Timber houses are mainly durable goods, as construction and furniture have value-added production in the wood industry chain 1), (2. Timber framing construction can be custom-fabricated to provide an infinite variety of unique but cost-effective architectural forms and arrangements 3.

In Brazil, timber housing remains an unknown topic, especially for academics focused on distant fields of forestry and wood science and technology. For example, in a relevant and recent social housing study of the Brazilian context, 4 does not clearly define and exemplify timber housing techniques with a possible distinction between permanent wood-based houses and provisional households, which leads her readers to misunderstand such relevant sound and robust applications.

This misconception is due to a misinformation of local people and a lack of consideration and standardization of each existing timber housing technique by the Brazilian Institute of Geography and Statistics (IBGE) in its current local demographic census, which is described by 5. Fortunately, the right designation about the available timber construction and its characteristics has already been minutely approached around the world, chronologically, by 1), (3), (6)-(13 and 14, and its identification was richly specified according to construction technique for housing by 15 and 16.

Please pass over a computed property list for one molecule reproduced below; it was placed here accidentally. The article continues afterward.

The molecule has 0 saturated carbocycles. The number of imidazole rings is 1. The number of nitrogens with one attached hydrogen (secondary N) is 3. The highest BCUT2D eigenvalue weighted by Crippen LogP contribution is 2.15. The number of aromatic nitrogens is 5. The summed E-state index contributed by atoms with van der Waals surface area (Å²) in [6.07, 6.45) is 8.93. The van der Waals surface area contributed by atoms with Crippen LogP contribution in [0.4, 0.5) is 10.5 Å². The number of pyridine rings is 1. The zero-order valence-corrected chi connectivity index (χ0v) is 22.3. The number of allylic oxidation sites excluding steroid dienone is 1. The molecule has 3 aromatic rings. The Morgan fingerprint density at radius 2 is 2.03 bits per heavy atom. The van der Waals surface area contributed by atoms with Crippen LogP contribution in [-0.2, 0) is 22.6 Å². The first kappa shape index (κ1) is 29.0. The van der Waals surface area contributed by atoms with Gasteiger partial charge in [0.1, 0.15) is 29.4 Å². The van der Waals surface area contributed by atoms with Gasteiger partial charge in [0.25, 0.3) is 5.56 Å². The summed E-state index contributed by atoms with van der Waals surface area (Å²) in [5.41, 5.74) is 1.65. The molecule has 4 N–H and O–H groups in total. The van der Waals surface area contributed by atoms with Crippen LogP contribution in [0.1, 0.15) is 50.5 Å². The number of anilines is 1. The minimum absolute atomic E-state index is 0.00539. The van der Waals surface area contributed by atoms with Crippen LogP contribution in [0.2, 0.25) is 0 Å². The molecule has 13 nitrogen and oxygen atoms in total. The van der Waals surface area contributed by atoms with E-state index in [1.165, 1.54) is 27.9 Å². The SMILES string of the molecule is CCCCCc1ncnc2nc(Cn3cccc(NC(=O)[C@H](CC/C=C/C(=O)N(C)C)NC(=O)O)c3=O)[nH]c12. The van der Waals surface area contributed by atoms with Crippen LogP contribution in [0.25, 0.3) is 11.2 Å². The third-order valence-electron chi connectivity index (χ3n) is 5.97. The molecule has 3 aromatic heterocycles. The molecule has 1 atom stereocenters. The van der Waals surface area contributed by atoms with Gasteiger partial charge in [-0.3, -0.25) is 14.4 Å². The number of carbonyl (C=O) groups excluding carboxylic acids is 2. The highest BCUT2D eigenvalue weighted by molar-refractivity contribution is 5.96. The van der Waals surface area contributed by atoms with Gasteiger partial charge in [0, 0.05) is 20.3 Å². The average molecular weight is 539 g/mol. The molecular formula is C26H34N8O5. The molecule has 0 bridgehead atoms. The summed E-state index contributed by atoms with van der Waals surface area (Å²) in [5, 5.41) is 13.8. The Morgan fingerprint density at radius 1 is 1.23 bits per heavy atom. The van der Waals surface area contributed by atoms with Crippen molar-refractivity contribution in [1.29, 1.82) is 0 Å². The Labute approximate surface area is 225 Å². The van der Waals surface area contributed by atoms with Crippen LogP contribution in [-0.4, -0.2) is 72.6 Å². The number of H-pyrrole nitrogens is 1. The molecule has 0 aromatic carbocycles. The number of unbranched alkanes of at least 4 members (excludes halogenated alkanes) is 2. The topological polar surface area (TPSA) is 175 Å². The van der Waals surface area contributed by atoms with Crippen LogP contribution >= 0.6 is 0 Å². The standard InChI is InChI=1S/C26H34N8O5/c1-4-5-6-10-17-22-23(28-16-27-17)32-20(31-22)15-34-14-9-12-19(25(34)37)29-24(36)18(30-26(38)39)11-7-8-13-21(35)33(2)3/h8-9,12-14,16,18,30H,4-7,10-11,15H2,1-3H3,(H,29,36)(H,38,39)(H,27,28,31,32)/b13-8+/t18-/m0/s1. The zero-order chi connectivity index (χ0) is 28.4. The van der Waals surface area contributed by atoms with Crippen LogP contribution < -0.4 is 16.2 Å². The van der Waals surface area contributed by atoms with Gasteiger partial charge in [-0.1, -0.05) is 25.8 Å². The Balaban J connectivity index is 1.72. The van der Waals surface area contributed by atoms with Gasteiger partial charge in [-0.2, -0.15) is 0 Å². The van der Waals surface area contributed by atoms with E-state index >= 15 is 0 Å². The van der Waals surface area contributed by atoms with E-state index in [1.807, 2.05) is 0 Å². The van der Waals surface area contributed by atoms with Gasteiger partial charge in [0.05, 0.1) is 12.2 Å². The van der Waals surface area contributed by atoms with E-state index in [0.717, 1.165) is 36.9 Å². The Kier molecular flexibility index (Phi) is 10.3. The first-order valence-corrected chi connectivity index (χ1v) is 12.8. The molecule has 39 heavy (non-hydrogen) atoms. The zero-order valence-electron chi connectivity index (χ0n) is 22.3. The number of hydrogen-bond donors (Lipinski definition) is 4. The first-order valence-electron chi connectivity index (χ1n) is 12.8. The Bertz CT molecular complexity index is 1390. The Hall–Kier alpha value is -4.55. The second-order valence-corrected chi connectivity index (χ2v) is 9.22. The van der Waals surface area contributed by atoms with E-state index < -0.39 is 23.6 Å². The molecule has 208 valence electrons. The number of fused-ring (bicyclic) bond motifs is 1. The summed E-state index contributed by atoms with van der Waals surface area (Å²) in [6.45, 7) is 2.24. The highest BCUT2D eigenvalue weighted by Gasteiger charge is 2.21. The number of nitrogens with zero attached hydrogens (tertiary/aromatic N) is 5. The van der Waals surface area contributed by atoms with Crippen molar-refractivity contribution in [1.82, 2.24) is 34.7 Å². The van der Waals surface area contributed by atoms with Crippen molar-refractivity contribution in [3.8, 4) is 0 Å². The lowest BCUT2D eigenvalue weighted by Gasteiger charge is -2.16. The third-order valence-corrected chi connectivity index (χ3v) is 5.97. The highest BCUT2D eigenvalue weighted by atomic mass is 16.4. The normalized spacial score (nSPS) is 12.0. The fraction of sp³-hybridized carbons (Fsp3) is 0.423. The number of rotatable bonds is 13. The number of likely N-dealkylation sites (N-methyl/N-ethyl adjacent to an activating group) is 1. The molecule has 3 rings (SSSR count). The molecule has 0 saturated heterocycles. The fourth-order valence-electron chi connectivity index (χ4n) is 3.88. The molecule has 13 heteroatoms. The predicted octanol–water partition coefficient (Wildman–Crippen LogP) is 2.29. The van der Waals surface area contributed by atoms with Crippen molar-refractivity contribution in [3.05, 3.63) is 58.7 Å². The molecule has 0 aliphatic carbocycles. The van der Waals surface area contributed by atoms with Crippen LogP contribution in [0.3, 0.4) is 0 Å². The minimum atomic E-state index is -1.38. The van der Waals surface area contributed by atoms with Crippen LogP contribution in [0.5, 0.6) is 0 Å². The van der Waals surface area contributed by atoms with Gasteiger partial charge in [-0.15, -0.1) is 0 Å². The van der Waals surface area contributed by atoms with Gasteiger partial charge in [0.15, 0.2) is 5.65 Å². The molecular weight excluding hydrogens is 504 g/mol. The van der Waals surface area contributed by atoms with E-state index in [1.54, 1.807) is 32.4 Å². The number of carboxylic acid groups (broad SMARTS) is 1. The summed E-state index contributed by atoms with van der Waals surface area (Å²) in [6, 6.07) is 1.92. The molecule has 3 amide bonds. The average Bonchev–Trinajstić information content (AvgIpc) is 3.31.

Ignorance about timber houses still prevails worldwide, especially regarding their features by construction technique. This deficiency justifies the development of more timber housing approaches.

For example, the construction industry has only prioritized masonry- and steel-based techniques in the national market tables about sale costs of buildings. In Brazil, timber houses have been manufactured to supply national and international markets 1, 15. However, the lack of sale costs per technique has contributed to the low popularity and complete ignorance regarding timber housing construction.

Despite the perceptible presence of this sector, Brazil does not have market data on the sale costs of available timber-based buildings. It is likely that the existence of multiple timber housing techniques and production systems can be a limiting factor in obtaining a national sale costs tables. Economic data are a central issue for the construction sector and its customers. Thereupon, this study aims to evaluate the basic unitary costs of timber housing techniques in Brazil through economic specifications by different building production methods and finishing standards. This initiative will solve this sectoral demand and allow comparing the available techniques in economic terms.

Workmanship standards for construction

The identification of differences among workmanship standards is a crucial topic in construction, given that the Brazilian real estate market was looked upon with suspicion until the 1960s. This, due to the absence of numerical standards regarding cost composition 17. According to Decree 4591 of December 1964 18, the standard of a construction is defined as “low, average or high, taking into account the following applied aspects: finishing condition, raw material quality, comfort innovation, equipment, and number of lifts”. In short, a construction standard involves the average evaluation of a complete residence, according to its general particularities, which include its finishing and built spaces.